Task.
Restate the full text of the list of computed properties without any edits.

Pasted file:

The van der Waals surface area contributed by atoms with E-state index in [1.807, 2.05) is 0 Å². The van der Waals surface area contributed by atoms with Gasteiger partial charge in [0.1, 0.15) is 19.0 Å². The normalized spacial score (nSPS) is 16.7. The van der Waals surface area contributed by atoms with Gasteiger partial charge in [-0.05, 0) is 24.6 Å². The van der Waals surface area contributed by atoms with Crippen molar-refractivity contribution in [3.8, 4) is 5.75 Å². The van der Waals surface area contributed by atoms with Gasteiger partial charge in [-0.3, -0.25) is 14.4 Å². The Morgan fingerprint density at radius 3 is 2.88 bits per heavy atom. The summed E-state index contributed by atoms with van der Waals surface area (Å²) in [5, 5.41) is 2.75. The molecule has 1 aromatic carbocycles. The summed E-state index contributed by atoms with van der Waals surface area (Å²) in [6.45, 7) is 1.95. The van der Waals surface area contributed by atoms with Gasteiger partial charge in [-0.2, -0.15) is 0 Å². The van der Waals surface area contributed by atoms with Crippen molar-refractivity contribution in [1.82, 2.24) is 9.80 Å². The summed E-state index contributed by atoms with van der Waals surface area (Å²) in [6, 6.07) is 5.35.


The van der Waals surface area contributed by atoms with E-state index in [1.807, 2.05) is 0 Å². The van der Waals surface area contributed by atoms with Gasteiger partial charge in [0.1, 0.15) is 19.0 Å². The normalized spacial score (nSPS) is 16.7. The van der Waals surface area contributed by atoms with Gasteiger partial charge in [-0.05, 0) is 24.6 Å². The van der Waals surface area contributed by atoms with Crippen molar-refractivity contribution in [3.8, 4) is 5.75 Å². The van der Waals surface area contributed by atoms with Gasteiger partial charge in [-0.3, -0.25) is 14.4 Å². The Morgan fingerprint density at radius 3 is 2.88 bits per heavy atom. The summed E-state index contributed by atoms with van der Waals surface area (Å²) in [5, 5.41) is 2.75. The molecule has 1 aromatic carbocycles. The summed E-state index contributed by atoms with van der Waals surface area (Å²) in [6.45, 7) is 1.95. The van der Waals surface area contributed by atoms with Gasteiger partial charge in [-0.2, -0.15) is 0 Å². The van der Waals surface area contributed by atoms with Crippen molar-refractivity contribution in [1.82, 2.24) is 9.80 Å². The summed E-state index contributed by atoms with van der Waals surface area (Å²) in [6, 6.07) is 5.35.